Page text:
Stop Trading!: Friday's Market Turnaround Explained

The market rebounded after an early session decline due to a higher-than-expected unemployment number. Cramer attributed the gains to an end in redemption-covering stock sales by hedge funds.

Investors in underperforming funds want their money back, Cramer said, so managers have been selling their holdings to raise the necessary money. Hedge funds usually have five days to return money, and “that finished today.”

Apache, Transocean, Mastercard, Potash, Union Pacific – “You saw all these names bottom today,” Cramer said, “because…the selling’s done to return the money.”

But that “doesn’t mean that we aren’t fundamentally in trouble,” Cramer said. “There are fundamental problems with everyone of those stocks,” so this isn’t a reason to buy. He just wanted to offer a reason to the market action Friday.

Cramer called the downgrades of Merrill Lynch and American International Group “two of the worst calls that I’ve seen in a long time.” He has little doubt that there are more write-offs coming from Merrill, but the company raised capital enough for his to think it’s a buy at $22 or $23, though he said that probably won’t happen. And AIG, in addition to Lehman Brothers, is usually a stock that declines ahead of others when there’s bad new, like today’s unemployment. But neither stock is down.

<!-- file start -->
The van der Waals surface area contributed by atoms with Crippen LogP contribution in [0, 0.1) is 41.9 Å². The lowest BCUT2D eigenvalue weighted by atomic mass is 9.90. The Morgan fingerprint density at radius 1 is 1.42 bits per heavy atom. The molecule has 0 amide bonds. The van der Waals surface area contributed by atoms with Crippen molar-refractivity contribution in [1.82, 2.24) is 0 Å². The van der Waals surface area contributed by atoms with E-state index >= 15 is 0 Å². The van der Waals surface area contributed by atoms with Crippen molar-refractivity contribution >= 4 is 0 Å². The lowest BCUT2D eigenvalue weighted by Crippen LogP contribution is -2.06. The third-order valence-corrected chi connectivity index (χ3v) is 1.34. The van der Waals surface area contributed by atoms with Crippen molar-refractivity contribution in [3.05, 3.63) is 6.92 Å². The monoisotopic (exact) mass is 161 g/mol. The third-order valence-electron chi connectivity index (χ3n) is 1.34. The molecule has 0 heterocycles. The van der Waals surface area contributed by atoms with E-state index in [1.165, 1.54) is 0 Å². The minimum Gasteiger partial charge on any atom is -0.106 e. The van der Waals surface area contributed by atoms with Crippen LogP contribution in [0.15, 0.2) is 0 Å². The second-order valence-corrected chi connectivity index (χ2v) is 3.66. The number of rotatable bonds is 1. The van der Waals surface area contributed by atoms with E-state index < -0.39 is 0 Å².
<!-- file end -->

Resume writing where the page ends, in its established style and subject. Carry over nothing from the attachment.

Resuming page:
In fact, and admittedly Cramer was going out on a limb here, he named Lehman his “screaming buy” for the last couple of hours of Friday trading. It “can’t get any worse there,” he said. “If that Dick Fuld does not do something this weekend, he name is mud.”

Cramer also reiterated his warning against trading hurricanes. He also believes that natural gas, which has fallen much further and faster than oil, is trying to decouple from it. “Nat gas is trying to put in a bottom,” he said, at about $6 or $7. Anadarko Petroleum is buying back stock – something he always likes – and Apache is “right.”

Lastly, Cramer talked up retail. Sears Holdings is down after a critical article in The Wall Street Journal, but not as much as Cramer thinks it should be. “That tells me it’s OK.” But look at Home Depot, Phillips-Van Heusen and Urban Outfitters.

“Why aren’t these down if retail’s so bad?” Cramer asked.

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    Jim Cramer is host of CNBC's "Mad Money" and co-anchor of the 9 a.m. ET hour of CNBC's "Squawk on the Street."

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